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Combination Therapy the Future for Mantle Cell Lymphoma

Published: Thursday, Sep 24, 2015

Dr. Andrew D. Zelenetz

Andrew D. Zelenetz, MD, PhD

The heterogeneity of mantle cell lymphoma (MCL) will require new combination strategies to improve outcomes, according to a review of recent data presented by Andrew Zelenetz, MD, at the 2015 Society of Hematologic Oncology annual meeting.

MCL currently has no standard of care, and the general population of patients has limited eligibility for high-dose therapy followed by autologous stem-cell transplant. The result is a restricted benefit for a defined subset of patients.

“There are new therapies that have significant promise for relapsed and refractory mantle cell lymphoma, and I do think that new targeted therapies will change the landscape of therapy,” Zelenetz, who is a professor of Medicine at Weill Cornell Medical College, said at SOHO.

Though heterogeneous in nature, MCL follows distinct pathways to aggressive and indolent courses. In particular, indolent MCL is characterized by lack of expression of SOX11 and hypermutation of IGHV. Aggressive MCL evolves from a molecular profile that includes expression of SOX11 and unmutated IGHV.

Proliferation factor also distinguishes indolent and aggressive forms of MCL, Zelenetz continued. Regardless of whether a patient receives chemotherapy or chemo followed by high-dose therapy, the proliferation index, reflected by Ki-67, is highly predictive of clinical course. By and large, the benefit of high-dose therapy and stem-cell rescue is limited to patients who have a proliferation index of 10% to 30%.

“If we take all of this into account, maybe 1 in 4 patients will benefit from high-dose therapy and autologous stem-cell rescue,” he said.

Clinical evaluation of alternative strategies included the phase II open-label European SPRINT trial that compared lenalidomide (Revlimid) and investigator’s choice of chemotherapy in 254 patients with relapsed/refractory MCL. Reported at the 2014 ASH Annual Meeting, the results demonstrated superiority with lenalidomide for all key outcome parameters, including objective response rate (40% vs 11%), complete response (5% vs 0%), and duration of response (16.0 vs 10.4 months).

Patients assigned to lenalidomide had a median progression-free survival of 8.7 months versus 5.2 months with chemotherapy.

Lenalidomide, and the IMID class of agents in general, leads to enhanced antibody-dependent cell-mediated cytotoxicity. As a result, lenalidomide and rituximab (Rituxan) would be a logical combination therapy to evaluate, and a phase I/II trial of the combination was carried out in 44 patients with relapsed/refractory MCL, said Zelenetz.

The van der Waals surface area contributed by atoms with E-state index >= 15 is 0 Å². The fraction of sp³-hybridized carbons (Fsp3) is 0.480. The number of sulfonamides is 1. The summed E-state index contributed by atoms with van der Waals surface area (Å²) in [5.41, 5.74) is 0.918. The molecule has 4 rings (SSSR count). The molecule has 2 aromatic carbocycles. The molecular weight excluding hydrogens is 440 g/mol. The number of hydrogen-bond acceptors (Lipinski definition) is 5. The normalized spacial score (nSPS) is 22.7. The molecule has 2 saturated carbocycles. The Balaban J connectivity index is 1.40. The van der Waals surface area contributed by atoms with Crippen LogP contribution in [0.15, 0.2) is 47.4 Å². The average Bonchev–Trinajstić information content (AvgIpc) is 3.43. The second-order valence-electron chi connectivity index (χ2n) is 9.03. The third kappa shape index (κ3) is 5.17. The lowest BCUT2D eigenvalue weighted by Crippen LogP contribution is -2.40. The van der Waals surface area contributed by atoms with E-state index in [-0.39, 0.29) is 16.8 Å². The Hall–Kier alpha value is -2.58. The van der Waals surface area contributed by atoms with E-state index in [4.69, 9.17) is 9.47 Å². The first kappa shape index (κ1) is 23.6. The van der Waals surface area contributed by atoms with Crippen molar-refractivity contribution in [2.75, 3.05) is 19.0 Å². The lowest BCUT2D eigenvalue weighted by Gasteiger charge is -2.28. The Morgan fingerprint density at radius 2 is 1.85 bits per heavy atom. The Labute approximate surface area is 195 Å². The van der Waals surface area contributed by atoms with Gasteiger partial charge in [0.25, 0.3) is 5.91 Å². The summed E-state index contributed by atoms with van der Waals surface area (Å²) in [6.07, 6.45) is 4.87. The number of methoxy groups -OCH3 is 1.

The combination led to objective responses in 25 (57%) patients, including complete responses in 16 (36%) patients. An additional 10 patients had stable disease. The time to first response was 2.0 months, and median overall survival was 14.3 months (Lancet Oncol. 2012;13:716-723).

The lenalidomide-rituximab combination subsequently was evaluated as frontline therapy for 38 patients in a phase II trial reported at the 2014 ASH Annual Meeting. The results showed complete responses in 21 (55%) patients and partial responses in 11 (29%) patients. The median time to partial response was 3 months and the median time to complete response was 11 months.

After a median follow-up of 26 months, the cohort had a 24-month PFS of 84.6%.

“However, there is a drop-off [in PFS] after about 24 months, and the most recent data show [PFS] at about 50%,” said Zelenetz.

B-cell signaling in MCL affords multiple opportunities for therapeutic intervention. Toward that end, ibrutinib (Imbruvica) was evaluated in a phase II trial involving 111 patients with relapsed/refractory MCL (N Engl J Med. 2013;369:507-516). The results showed an objective response rate of 68% and complete response rate of 21%. However, survival curves did not mirror those seen with ibrutinib in chronic lymphocytic leukemia, as median PFS was less than a year.

“Clinically, I can say that, outside the setting of clinical trials, it’s not a single-agent miracle drug,” said Zelenetz.

Ibrutinib was evaluated in combination with rituximab in patients with relapsed/refractory MCL, also reported at the 2014 ASH Annual Meeting. The response rate, duration of response, PFS, and overall survival were all improved as compared with ibrutinib alone.

However, patients with a high proliferation index (>50%) had a substantially lower response to the combination, whereas patients with a lower proliferation score had a complete response rate of almost 50%. Patients with a low proliferation index also had encouraging PFS and overall survival, said Zelenetz.

Recently, the second-generation BCL-2 inhibitor venetoclax has been evaluated in patients with various types of non-Hodgkin lymphoma, including relapsed/refractory MCL. Overall, 48% of patients had at least a 50% reduction in nodal mass, including 68% of the subgroup of patients with MCL. Tumor lysis syndrome and hematologic toxicity are potential adverse effects, but generally are manageable if recognized early, said Zelenetz.

“Obviously, the future is not in giving single agents forever,” Zelenetz said in conclusion. “The future is in how to figure out how to combine these agents in ways that will effectively improve outcome. There will be surprises, as they don’t always play nicely together, so we have to be very careful as we approach combination studies. However, I truly believe this is where the future lies. I believe that we have a platform that will change the natural history of mantle cell lymphoma. It will require recognizing the heterogeneity of the disease and employing these novel agents appropriately.”




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